Re: Pictures: Glowing Blue Waves Explained
When taking zooplankton samples it's standard practice to have the sample storage jars (usually 500 ml) ready, about 10% full of saturated formalin solution. If the sampling is done at night, the nets and associated gear will often come up from the water sparkling, sometimes even glowing a bit, with bioluminescence. But the real show happens when the plankton sample is dropped into the jar with the formalin. As soon as the sample hits the formalin, and is gently swirled around a bit to mix the formalin into the rest of the jar, everything in the sample with any bioluminescent properties will glow "full power" for about 10 or 20 seconds. The collective effect is kind of like looking at 50 or 60 watt light bulb; Not only can one easily read by the light, but I've often experienced the sort of "ghosting" one might expect after looking directly into a flashlight, or after a camera flash goes off. Of course, the bioluminescence starts to diminish pretty quickly, and within a minute or so everything in the jar is dead and dark (and on the way to the lab).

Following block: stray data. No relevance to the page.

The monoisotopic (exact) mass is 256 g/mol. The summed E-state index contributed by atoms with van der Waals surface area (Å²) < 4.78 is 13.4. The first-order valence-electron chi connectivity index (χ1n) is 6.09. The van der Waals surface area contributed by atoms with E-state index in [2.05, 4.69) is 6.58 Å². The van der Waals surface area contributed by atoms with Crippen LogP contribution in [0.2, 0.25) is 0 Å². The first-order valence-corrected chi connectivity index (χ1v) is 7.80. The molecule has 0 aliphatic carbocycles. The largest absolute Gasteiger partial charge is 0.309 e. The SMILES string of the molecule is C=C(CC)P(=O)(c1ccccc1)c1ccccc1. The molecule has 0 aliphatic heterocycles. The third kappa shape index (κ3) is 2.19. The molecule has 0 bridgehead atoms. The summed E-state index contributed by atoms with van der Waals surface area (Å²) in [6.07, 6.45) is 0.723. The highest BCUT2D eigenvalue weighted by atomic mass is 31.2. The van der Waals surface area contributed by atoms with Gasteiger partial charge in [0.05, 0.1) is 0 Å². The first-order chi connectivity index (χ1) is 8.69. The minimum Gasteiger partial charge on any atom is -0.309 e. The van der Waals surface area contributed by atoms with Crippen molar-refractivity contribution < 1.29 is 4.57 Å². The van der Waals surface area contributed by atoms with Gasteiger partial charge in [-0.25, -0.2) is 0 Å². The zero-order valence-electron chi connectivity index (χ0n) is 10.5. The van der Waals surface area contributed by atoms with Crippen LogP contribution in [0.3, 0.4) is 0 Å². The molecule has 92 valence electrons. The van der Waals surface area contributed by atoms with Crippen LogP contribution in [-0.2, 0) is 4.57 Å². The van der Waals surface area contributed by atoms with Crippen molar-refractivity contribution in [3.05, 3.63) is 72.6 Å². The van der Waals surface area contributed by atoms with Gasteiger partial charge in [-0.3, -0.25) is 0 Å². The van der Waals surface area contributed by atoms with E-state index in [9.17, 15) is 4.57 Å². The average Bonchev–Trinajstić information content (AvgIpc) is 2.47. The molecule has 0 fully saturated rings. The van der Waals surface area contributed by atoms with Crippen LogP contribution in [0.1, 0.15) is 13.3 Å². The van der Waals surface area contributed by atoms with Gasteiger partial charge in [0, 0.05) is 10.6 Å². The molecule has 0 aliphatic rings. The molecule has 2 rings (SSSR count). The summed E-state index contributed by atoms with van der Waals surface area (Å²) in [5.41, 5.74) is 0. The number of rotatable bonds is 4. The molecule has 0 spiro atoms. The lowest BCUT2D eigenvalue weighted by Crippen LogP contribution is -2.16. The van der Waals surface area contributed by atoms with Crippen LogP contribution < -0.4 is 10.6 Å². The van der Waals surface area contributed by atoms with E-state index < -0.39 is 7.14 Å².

LET'S GET SERIOUS ABOUT GUN CONTROL, NOW!